Reading Debs' post from Elephant Farm it seems that the weather is good down in sunny Devon, whereas up here in the north Cotswolds, it is dull, dreary and SO cold, as it has been for weeks on end. The early potatoes are looking good in the allotment-plot, and first batch of veg seed now transplanted into the potager. Albeit with cloches over the mixed lettuce. There’s spinach romping away in readiness for my new hens and one sad climbing bean solitary in the bean bed – rest were a failure and I have sown some more in the greenhouse. The joy has been the bed filled with spring bulbs, perfect blooms in various varieties over the last month – how I love the flamboyance of the parrot tulips.
|Perfect blooms in the Floral Marquee at Malvern|
I have just returned from the Malvern Spring Gardening Show from whence I had planned to publish this post, but had problems with importing images, so am now re-writing. It’s always a pleasure to be in that marvellous location, and – as with any show – inspiration for your own garden is all around you. We certainly cannot grow roses like these, but our micro-climate and soil suit shrub roses - the petals make delicious jam.
|Cottage garden flowers|
My garden is something of a wilderness right now, having been sadly neglected through force of circumstances, so I was intrigued to see that wild flowers, or flowers that give that impression, are increasingly on offer, and are being used in the show-garden plantings. Certainly they thrive more readily, provide food for wild-life and withstand the blustery winds that blast the garden and orchard from the east. (I deliberately grow weeds that will provide nectar for early bees, and now they have moved onto the pear blossom we already have a good set.)
|'Best in Show' and a gold-medal winner at Malvern|
The show-gardens at Malvern always attract attention – there were more gold-medals awarded than previously and we learned that many a would-be designer ‘cuts his teeth’ at Malvern. There was an interesting mix of styles and planting – this ‘best in show’ was sp packed with trees and shrubs that you could not see the soil; though that evidently is an important criteria with RHS judges. Seeing it like this, it was hard to believe that but three weeks before it had been a bare plot of grass and that only a week before it had looked more like a building site on which tons of stone had just been delivered!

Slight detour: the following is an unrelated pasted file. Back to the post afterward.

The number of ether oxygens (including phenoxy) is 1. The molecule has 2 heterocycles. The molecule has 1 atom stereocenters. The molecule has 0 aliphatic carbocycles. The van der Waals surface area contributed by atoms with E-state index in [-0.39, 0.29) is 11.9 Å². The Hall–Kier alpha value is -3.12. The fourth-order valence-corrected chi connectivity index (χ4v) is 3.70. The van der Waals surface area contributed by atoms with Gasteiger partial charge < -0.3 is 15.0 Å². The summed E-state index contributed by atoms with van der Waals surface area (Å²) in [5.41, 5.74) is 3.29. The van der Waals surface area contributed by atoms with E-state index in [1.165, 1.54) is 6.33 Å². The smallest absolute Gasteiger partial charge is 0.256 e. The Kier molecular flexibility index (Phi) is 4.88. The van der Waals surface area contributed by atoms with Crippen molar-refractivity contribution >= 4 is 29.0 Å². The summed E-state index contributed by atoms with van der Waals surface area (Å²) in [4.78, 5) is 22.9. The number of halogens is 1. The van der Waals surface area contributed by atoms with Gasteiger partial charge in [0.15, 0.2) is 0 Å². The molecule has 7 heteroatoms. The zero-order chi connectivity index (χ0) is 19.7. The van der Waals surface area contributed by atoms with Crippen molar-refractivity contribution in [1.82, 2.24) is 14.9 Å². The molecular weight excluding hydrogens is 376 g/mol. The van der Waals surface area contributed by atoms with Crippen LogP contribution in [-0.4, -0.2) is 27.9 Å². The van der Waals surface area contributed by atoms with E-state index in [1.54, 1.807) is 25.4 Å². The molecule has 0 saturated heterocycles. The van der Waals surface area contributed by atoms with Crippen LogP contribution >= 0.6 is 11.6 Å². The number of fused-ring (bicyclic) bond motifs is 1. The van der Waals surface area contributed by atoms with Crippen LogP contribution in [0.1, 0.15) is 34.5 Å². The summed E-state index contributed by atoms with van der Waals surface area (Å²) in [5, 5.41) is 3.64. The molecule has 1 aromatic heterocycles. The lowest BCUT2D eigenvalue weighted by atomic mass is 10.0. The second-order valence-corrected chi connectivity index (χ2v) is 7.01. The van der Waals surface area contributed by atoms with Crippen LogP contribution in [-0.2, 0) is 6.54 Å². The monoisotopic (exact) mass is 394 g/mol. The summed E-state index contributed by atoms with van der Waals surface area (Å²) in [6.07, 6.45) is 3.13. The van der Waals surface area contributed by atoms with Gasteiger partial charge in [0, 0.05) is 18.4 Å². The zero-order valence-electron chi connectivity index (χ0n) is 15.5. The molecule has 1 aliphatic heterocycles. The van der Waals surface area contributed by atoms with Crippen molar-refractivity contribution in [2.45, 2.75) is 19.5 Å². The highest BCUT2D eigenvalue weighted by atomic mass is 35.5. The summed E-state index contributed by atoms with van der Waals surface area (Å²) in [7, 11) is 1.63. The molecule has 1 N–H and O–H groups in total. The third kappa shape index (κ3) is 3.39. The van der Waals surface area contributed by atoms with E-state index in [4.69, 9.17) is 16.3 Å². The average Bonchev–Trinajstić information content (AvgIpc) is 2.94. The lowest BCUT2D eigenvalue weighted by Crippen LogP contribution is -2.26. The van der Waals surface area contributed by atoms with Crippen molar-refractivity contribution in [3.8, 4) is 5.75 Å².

|wicker baskets are practical and attractive for displaying herbs|
Wandering around the showground, I was able to pick up many ideas that can be adapted for use in any garden, and particularly those that are too small for all you want to grow. Herbs – or vegetables (or flowers) look quite beautiful when planted in wicker log baskets; either set a pre-planted plastic pot inside, or line the basket with tough rubble sacks in which you have punched holes for drainage. Use a good compost and ensure that what you plant is watered according to type.
|Sweet-smelling lavender - but is it fully hardy?|
Come the end of the Show, and many show-gardeners sell off their plants, as these beautiful lavenders. How many will still be alive come next spring is a moot point for they are half-hardy in the UK. Sitting in on a talk on plant-hardiness, it was suggested by the speakers that such plants are protected with fleece and the like until all danger of frost is past. I wonder how many gardeners want to see their bed swathed in fleece for most months of the year (we had a sharp frost here in south-Warwickshire two days ago – mid-May!)
|Double-click on this scrapbook image to view it at a larger size|
For those who live too far away to have visited, this scrapbook-collage gives you an overall feel for what inspired me. Maybe you saw it on BBC Gardener’s World, which I missed, but caught the BBC crew filming my favourite show-garden. There are of course other shows around the country – national, regional and local. I was privileged this year to be able to visit during the build-up and engaged to write the (new) official Malvern Show blog which will give you an insight into much that is involved in running these magnificent events. Shame the organisers can’t control the weather, but that does not deter the intrepid gardener from visiting. Or does it?
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